If you’ve ever suffered a bridge closure or a local main road being out of action, you’ll know the pain of ongoing diversions, delays and traffic issues. That’s what residents of both Hammersmith and Barnes have been putting up with, after their Victorian suspension bridge was closed for structural monitoring and repairs.
But with microcracks in its cast iron pedestals, meaning the pedestals could potentially shatter like glass, the closure of Hammersmith Bridge was clearly a better option than risking collapse. Work has now begun to stabilise the bridge, but it’s an interesting lesson in the importance of ongoing monitoring and maintenance of municipal structures.
Had the council not asked the question, “How safe is Hammersmith Bridge?” back in 2015, there’s a possibility that the bridge could have suffered a catastrophic collapse while in use, hitting river traffic below and taking people, cars and bikes with it.
Fortunately, asking the question led to Hammersmith and Fulham Council bringing in specialist engineers from around the world, who had the knowledge and experience to carry out a survey of the unique structure. As those engineers carried out their investigations, “peeling back” layers of the bridge, they found serious levels of untreated corrosion, leading to the bridge’s initial closure to motor traffic in April 2019, and to all traffic in 2020.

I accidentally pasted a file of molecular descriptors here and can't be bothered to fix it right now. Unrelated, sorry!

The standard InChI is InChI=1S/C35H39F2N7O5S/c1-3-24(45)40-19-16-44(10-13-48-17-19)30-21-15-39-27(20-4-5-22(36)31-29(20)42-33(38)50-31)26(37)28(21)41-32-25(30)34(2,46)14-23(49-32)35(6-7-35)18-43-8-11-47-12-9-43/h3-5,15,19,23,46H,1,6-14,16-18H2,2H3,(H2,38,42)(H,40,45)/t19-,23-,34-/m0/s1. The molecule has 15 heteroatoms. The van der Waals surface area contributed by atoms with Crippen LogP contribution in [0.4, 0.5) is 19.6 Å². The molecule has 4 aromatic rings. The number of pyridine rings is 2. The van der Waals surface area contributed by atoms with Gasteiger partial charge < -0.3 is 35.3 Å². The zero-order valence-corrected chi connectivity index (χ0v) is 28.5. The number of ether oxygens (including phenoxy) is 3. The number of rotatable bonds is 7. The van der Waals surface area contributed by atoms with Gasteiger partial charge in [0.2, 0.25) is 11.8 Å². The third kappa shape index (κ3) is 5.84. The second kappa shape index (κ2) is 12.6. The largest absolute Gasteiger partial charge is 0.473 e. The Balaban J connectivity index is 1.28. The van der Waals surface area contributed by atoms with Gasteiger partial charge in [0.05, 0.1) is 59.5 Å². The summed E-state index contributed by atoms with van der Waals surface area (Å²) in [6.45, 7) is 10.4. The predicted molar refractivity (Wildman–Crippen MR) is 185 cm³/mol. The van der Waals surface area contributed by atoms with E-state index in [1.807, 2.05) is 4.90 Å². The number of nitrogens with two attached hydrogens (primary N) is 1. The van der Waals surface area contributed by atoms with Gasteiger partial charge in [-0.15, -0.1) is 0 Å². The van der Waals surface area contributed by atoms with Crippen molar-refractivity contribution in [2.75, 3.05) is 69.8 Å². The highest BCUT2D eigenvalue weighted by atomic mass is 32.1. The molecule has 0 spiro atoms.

The 250m-long bridge is now carefully monitored and controlled using heat equipment that controls the bridge temperature. Sensors flown in from the US are positioned all over the bridge – for 24-hour monitoring.
The bridge has been open to pedestrians again since July 2021, after the monitoring systems were put in place. Bikes and scooters may also cross if they are wheeled rather than ridden. The scooter companies have reset their scooters so they can only be wheeled across, and river traffic is allowed to pass beneath the bridge.
Phase one of the bridge stabilisation project is now underway, at a cost of £8.9m. For phase two, which will allow the bridge to reopen to motorists, an innovative double-decker solution has been proposed by Foster + Partners and specialist bridge engineers COWI.
This would involve a temporary truss being laid over the existing carriageway, allowing cars and buses to cross, and is expected to cost £100m. This is £40m less than a previous proposal. At first, pedestrians and cyclists would use the upper level, and the lower level would act as a construction site, enabling workers to access the deck of the bridge.
This proposed phase two could see the bridge reopening to all traffic in autumn 2022 and the full restoration completed in 2023.
Before phase two can go ahead, Historic England needs to approve the work to the Grade II listed bridge. The plans include lifting away the elements of the bridge that need to be repaired and transporting them via barge to an off-site facility for repair and restoration.
The initial stabilisation work is expected to be finished by October 2022 and the bridge will remain open to foot traffic during most (but not all) of this work.
Hammersmith Bridge is only five years younger than Brooklyn Bridge in New York, so it’s great to see it finally being restored, and hopefully back to being a fully functioning route within the next year or so. It’s a good example of the need to monitor structures for safety, and to maintain them properly over time. It’s lucky that someone questioned whether this was being done in the case of this bridge.
Meanwhile, if you need assistance with the structural elements of an upcoming project, please do get in touch.